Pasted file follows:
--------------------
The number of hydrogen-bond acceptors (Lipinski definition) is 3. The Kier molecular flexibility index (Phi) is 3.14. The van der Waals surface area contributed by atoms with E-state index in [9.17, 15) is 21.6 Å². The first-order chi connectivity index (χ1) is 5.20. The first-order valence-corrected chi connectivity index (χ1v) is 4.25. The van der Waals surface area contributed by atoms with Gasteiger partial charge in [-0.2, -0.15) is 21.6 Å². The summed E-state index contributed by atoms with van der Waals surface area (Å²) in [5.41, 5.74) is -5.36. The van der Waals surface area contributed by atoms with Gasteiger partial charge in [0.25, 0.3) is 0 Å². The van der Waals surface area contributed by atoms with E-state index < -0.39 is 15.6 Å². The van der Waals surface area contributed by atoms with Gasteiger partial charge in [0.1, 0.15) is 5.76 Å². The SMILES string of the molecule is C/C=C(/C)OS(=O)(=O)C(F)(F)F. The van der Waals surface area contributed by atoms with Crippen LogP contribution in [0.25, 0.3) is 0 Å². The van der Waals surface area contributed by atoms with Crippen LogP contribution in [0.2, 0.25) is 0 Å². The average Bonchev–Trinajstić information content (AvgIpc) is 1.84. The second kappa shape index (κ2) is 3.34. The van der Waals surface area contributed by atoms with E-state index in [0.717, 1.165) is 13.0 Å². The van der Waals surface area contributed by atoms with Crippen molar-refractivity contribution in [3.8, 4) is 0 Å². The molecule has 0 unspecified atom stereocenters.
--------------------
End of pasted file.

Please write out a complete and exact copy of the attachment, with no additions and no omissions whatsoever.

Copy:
The number of hydrogen-bond acceptors (Lipinski definition) is 3. The Kier molecular flexibility index (Phi) is 3.14. The van der Waals surface area contributed by atoms with E-state index in [9.17, 15) is 21.6 Å². The first-order chi connectivity index (χ1) is 5.20. The first-order valence-corrected chi connectivity index (χ1v) is 4.25. The van der Waals surface area contributed by atoms with Gasteiger partial charge in [-0.2, -0.15) is 21.6 Å². The summed E-state index contributed by atoms with van der Waals surface area (Å²) in [5.41, 5.74) is -5.36. The van der Waals surface area contributed by atoms with Gasteiger partial charge in [0.25, 0.3) is 0 Å². The van der Waals surface area contributed by atoms with E-state index < -0.39 is 15.6 Å². The van der Waals surface area contributed by atoms with Gasteiger partial charge in [0.1, 0.15) is 5.76 Å². The SMILES string of the molecule is C/C=C(/C)OS(=O)(=O)C(F)(F)F. The van der Waals surface area contributed by atoms with Crippen LogP contribution in [0.25, 0.3) is 0 Å². The van der Waals surface area contributed by atoms with Crippen LogP contribution in [0.2, 0.25) is 0 Å². The average Bonchev–Trinajstić information content (AvgIpc) is 1.84. The second kappa shape index (κ2) is 3.34. The van der Waals surface area contributed by atoms with E-state index in [0.717, 1.165) is 13.0 Å². The van der Waals surface area contributed by atoms with Crippen molar-refractivity contribution in [3.8, 4) is 0 Å². The molecule has 0 unspecified atom stereocenters.